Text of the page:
In Brooklyn circa 1900, the Nolans manage to enjoy life on pennies despite great poverty and Papa's alcoholism. We come to know these people well through big and little troubles: Aunt Sissy's scandalous succession of "husbands"; the removal of the one tree visible from their tenement; and young Francie's desire to transfer to a better school...if irresponsible Papa can get his act together.Written by
Rod Crawford <firstname.lastname@example.org>
In the June 1945 issue of Screenland Magazine costume designer Bonnie Cashin, in her column "Notes from a Designer's Diary" comments "If the average American girl could be the heroine of her own life story, and dress accordingly! This thought struck me more forcibly than it ever had before while I was fitting Dorothy McGuire for the part of Katie in "A Tree Grows in Brooklyn." Most of the girls want to look a little glamorous on screen (and off) whether the story calls for rags or riches. Not Dorothy. A stickler for characterization, she stood for hours in her old rags and ravels, suggesting a patch here, a droop there, deliberately deglamorizing herself in order to make sure that not a single bright thread should give the lie to Katie's threadbare life. Dorothy was playing a heroine of poverty and she dressed accordingly. So should we all, in the parts we play, in make believe, or in life. Joan Blondell didn't complain, either, when as Aunt Sissy, she had to wear the sort of ugly-period-of-1914 clothes, the high-topped shoes, the blousy blouses, the too-tight corset. "Oh, Bonnie," little Peggy Ann Garner said to me when we were making Francie's clothes, "oh, Bonnie, every picture they put me in I have to wear poor girls' clothes. Can't I have one good dress?" So we gave her the white graduation dress and the red roses and Peggy Ann accepted poverty and trouped through the picture, patiently ironing her one faded cotton (and she did iron it) and well content. See more »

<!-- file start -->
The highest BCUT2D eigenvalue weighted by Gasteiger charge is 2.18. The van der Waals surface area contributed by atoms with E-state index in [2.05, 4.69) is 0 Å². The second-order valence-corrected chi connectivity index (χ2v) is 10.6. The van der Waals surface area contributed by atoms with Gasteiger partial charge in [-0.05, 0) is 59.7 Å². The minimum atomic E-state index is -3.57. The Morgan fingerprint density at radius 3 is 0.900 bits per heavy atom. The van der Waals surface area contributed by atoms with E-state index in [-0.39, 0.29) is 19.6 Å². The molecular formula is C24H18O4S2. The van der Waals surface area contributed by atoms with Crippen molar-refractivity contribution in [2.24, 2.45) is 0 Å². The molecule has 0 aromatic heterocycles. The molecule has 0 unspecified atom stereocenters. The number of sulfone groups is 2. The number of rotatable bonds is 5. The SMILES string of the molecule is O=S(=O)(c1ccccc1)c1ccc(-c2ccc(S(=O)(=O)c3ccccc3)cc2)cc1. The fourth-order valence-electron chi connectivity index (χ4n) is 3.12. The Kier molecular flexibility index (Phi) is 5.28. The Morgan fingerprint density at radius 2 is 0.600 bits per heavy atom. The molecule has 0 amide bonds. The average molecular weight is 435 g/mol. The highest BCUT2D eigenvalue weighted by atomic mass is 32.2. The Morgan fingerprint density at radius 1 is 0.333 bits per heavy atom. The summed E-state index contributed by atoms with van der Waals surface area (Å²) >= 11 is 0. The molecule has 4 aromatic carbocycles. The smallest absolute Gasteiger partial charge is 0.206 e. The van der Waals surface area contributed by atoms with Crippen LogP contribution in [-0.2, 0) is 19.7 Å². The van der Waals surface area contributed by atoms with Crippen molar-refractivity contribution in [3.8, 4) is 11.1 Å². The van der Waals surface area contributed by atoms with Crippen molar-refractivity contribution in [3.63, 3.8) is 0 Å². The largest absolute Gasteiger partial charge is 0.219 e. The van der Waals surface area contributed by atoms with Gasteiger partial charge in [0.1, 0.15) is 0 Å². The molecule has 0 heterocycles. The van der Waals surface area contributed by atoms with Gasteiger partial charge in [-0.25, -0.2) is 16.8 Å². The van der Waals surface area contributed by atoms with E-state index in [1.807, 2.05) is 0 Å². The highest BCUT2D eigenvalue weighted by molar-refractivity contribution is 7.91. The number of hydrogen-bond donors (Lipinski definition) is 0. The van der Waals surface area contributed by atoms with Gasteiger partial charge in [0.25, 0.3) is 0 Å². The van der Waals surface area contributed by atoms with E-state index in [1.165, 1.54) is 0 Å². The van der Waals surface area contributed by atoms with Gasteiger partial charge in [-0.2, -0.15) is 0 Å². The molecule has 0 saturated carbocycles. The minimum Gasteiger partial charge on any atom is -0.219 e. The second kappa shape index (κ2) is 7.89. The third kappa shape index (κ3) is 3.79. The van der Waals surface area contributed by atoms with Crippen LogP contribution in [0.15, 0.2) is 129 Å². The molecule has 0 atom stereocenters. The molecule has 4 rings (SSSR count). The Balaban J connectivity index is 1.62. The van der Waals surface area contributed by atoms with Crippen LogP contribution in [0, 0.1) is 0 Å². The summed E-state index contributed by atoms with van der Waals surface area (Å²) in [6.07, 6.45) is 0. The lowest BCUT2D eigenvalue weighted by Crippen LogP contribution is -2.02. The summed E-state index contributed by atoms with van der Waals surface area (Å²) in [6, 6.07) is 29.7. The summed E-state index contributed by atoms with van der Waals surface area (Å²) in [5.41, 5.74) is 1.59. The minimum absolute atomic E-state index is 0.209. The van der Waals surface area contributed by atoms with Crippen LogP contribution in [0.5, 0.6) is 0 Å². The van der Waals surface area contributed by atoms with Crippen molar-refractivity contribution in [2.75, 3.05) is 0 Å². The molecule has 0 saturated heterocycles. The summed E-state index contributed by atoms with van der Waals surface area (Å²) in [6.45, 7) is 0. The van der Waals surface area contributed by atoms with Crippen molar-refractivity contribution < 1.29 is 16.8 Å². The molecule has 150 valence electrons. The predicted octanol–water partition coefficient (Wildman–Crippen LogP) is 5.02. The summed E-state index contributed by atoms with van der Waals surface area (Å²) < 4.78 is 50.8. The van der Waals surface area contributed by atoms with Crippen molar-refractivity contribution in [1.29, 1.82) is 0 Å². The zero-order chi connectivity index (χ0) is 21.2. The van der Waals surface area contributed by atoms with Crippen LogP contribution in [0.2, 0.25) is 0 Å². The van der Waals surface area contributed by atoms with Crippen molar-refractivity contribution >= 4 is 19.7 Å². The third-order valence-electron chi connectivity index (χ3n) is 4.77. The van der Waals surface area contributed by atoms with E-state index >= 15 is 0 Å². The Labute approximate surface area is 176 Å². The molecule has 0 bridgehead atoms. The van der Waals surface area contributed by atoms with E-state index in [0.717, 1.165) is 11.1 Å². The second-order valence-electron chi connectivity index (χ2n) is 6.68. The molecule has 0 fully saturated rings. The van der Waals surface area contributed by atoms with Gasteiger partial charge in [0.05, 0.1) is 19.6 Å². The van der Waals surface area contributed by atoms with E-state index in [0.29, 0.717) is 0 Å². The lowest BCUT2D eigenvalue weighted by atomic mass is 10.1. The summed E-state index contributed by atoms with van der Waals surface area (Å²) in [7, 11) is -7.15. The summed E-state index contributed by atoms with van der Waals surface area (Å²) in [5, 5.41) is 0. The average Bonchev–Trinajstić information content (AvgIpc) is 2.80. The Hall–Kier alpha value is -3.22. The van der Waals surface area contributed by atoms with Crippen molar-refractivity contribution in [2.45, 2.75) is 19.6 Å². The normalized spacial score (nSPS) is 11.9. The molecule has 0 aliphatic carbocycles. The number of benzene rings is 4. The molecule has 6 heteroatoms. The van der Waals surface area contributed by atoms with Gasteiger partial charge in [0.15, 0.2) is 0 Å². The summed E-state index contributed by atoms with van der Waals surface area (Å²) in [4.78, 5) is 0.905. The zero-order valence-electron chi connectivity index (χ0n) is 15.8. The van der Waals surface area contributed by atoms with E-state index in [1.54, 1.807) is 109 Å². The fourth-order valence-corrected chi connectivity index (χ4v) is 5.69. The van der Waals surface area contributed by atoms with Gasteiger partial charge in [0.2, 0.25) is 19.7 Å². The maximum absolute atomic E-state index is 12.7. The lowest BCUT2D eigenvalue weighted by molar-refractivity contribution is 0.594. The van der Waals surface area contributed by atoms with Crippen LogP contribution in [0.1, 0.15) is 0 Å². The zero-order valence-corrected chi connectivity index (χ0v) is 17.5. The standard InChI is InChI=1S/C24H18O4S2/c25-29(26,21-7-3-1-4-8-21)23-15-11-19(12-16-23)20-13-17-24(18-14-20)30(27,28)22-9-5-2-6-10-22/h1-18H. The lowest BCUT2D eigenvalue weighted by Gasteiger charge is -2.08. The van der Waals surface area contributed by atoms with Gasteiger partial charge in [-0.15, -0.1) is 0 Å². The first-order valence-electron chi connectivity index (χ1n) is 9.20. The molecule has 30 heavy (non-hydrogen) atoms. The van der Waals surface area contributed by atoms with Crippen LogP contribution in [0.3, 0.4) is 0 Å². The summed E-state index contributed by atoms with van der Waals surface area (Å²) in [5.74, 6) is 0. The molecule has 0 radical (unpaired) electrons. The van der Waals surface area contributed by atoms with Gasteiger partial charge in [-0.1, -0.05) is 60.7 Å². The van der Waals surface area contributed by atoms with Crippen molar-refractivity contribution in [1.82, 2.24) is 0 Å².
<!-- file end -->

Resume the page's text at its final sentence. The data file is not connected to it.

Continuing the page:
When the girl is ironing, she never gets a hot iron off the stove; back then, said irons had to be heated from some heat source, usually the stove top. One was used while another was being heated, and then the person would switch when the one ironing got too cool to press the wrinkles out. See more »
This charming family story has much to offer. The story has a wealth of worthwhile, thoughtful material, plus some good lighter moments, and the production is on-target, not stinting on anything but never drowning out the substance of the story. Several of the cast members give particularly good performances, and most of them are also well-matched with their roles.
Much of the story centers on a couple of interesting relationships. In both cases they are well-acted, and in both cases the relationships suggest a number of themes worth thinking about. Having these two relationships so well-defined and memorably portrayed raises the movie well above the level of a mere sentimental family story.
The relationship between Francie and her father probably makes the movie, and it is wonderfully acted by James Dunn as the somewhat unsteady but thoroughly endearing father, and Peggy Ann Garner (in one of the finest child performances you will see) as the loyal, intelligent daughter.
Dorothy McGuire plays the important but thankless role of Katie, the stern, dour, yet sincere mother, the kind of role that few actresses can handle well. Katie's relationship with her sister (Joan Blondell) is another of the strengths of the movie. Blondell's flamboyant but sensitive portrayal of Sissy wins all the scenes that she is in, yet McGuire is also essential to making them work and to bringing out the themes implied.
The adaptation to the screen is pretty well-conceived. Naturally, much of the depth is going to be lost when you distill a worthwhile novel into a two-hour movie, but the screenplay highlights some very good material, and if it encourages anyone to read the book, so much the better.
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